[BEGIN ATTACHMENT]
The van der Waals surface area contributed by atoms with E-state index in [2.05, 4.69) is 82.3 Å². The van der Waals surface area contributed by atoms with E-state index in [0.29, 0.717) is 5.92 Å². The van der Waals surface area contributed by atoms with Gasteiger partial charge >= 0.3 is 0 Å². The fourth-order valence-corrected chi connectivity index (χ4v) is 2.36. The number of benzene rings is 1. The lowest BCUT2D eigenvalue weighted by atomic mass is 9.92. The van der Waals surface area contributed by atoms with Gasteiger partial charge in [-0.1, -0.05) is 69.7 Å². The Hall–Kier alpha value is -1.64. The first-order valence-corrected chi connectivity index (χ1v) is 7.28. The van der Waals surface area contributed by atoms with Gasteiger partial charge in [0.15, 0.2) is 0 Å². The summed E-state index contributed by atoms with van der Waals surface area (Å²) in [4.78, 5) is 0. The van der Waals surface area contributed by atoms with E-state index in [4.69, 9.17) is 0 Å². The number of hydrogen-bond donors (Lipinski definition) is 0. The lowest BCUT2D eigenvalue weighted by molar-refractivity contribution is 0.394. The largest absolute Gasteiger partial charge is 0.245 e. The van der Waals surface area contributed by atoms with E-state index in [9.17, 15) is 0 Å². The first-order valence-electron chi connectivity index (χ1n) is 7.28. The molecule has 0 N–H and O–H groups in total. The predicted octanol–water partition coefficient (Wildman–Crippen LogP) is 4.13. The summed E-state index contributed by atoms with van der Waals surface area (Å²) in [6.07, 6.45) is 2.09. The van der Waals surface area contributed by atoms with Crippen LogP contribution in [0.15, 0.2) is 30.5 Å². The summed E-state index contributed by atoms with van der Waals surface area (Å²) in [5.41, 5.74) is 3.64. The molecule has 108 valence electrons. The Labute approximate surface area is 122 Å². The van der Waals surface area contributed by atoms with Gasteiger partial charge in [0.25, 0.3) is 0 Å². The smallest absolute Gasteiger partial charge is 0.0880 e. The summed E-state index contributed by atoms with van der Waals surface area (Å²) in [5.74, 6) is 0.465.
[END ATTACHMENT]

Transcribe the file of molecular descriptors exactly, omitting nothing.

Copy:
The van der Waals surface area contributed by atoms with E-state index in [2.05, 4.69) is 82.3 Å². The van der Waals surface area contributed by atoms with E-state index in [0.29, 0.717) is 5.92 Å². The van der Waals surface area contributed by atoms with Gasteiger partial charge >= 0.3 is 0 Å². The fourth-order valence-corrected chi connectivity index (χ4v) is 2.36. The number of benzene rings is 1. The lowest BCUT2D eigenvalue weighted by atomic mass is 9.92. The van der Waals surface area contributed by atoms with Gasteiger partial charge in [-0.1, -0.05) is 69.7 Å². The Hall–Kier alpha value is -1.64. The first-order valence-corrected chi connectivity index (χ1v) is 7.28. The van der Waals surface area contributed by atoms with Gasteiger partial charge in [0.15, 0.2) is 0 Å². The summed E-state index contributed by atoms with van der Waals surface area (Å²) in [4.78, 5) is 0. The van der Waals surface area contributed by atoms with E-state index in [4.69, 9.17) is 0 Å². The number of hydrogen-bond donors (Lipinski definition) is 0. The lowest BCUT2D eigenvalue weighted by molar-refractivity contribution is 0.394. The largest absolute Gasteiger partial charge is 0.245 e. The van der Waals surface area contributed by atoms with E-state index in [9.17, 15) is 0 Å². The first-order valence-electron chi connectivity index (χ1n) is 7.28. The molecule has 0 N–H and O–H groups in total. The predicted octanol–water partition coefficient (Wildman–Crippen LogP) is 4.13. The summed E-state index contributed by atoms with van der Waals surface area (Å²) in [6.07, 6.45) is 2.09. The van der Waals surface area contributed by atoms with Crippen LogP contribution in [0.15, 0.2) is 30.5 Å². The summed E-state index contributed by atoms with van der Waals surface area (Å²) in [5.41, 5.74) is 3.64. The molecule has 108 valence electrons. The Labute approximate surface area is 122 Å². The van der Waals surface area contributed by atoms with Gasteiger partial charge in [0.25, 0.3) is 0 Å². The smallest absolute Gasteiger partial charge is 0.0880 e. The summed E-state index contributed by atoms with van der Waals surface area (Å²) in [5.74, 6) is 0.465.